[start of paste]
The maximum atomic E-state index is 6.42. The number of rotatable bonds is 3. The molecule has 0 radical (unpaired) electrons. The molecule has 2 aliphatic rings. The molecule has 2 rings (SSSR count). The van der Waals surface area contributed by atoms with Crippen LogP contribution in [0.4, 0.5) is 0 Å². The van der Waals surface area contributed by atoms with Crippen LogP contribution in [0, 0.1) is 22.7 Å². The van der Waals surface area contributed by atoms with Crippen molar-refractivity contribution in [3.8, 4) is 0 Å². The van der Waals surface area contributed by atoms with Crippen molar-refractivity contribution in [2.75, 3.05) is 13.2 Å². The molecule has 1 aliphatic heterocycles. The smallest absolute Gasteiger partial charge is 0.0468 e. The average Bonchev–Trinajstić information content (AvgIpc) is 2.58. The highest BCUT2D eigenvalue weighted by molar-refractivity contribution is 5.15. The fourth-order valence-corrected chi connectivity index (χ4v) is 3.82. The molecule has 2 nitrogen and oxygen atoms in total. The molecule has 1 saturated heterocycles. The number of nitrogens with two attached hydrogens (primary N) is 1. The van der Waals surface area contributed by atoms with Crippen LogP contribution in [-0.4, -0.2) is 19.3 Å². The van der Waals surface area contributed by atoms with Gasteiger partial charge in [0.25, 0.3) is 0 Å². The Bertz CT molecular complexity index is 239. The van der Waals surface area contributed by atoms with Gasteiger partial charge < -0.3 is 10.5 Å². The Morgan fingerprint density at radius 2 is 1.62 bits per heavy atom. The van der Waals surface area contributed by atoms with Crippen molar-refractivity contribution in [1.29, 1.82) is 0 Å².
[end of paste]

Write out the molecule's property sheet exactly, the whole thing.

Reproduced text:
The maximum atomic E-state index is 6.42. The number of rotatable bonds is 3. The molecule has 0 radical (unpaired) electrons. The molecule has 2 aliphatic rings. The molecule has 2 rings (SSSR count). The van der Waals surface area contributed by atoms with Crippen LogP contribution in [0.4, 0.5) is 0 Å². The van der Waals surface area contributed by atoms with Crippen LogP contribution in [0, 0.1) is 22.7 Å². The van der Waals surface area contributed by atoms with Crippen molar-refractivity contribution in [3.8, 4) is 0 Å². The van der Waals surface area contributed by atoms with Crippen molar-refractivity contribution in [2.75, 3.05) is 13.2 Å². The molecule has 1 aliphatic heterocycles. The smallest absolute Gasteiger partial charge is 0.0468 e. The average Bonchev–Trinajstić information content (AvgIpc) is 2.58. The highest BCUT2D eigenvalue weighted by molar-refractivity contribution is 5.15. The fourth-order valence-corrected chi connectivity index (χ4v) is 3.82. The molecule has 2 nitrogen and oxygen atoms in total. The molecule has 1 saturated heterocycles. The number of nitrogens with two attached hydrogens (primary N) is 1. The van der Waals surface area contributed by atoms with Crippen LogP contribution in [-0.4, -0.2) is 19.3 Å². The van der Waals surface area contributed by atoms with Gasteiger partial charge in [0.25, 0.3) is 0 Å². The Bertz CT molecular complexity index is 239. The van der Waals surface area contributed by atoms with Gasteiger partial charge < -0.3 is 10.5 Å². The Morgan fingerprint density at radius 2 is 1.62 bits per heavy atom. The van der Waals surface area contributed by atoms with Crippen molar-refractivity contribution in [1.29, 1.82) is 0 Å².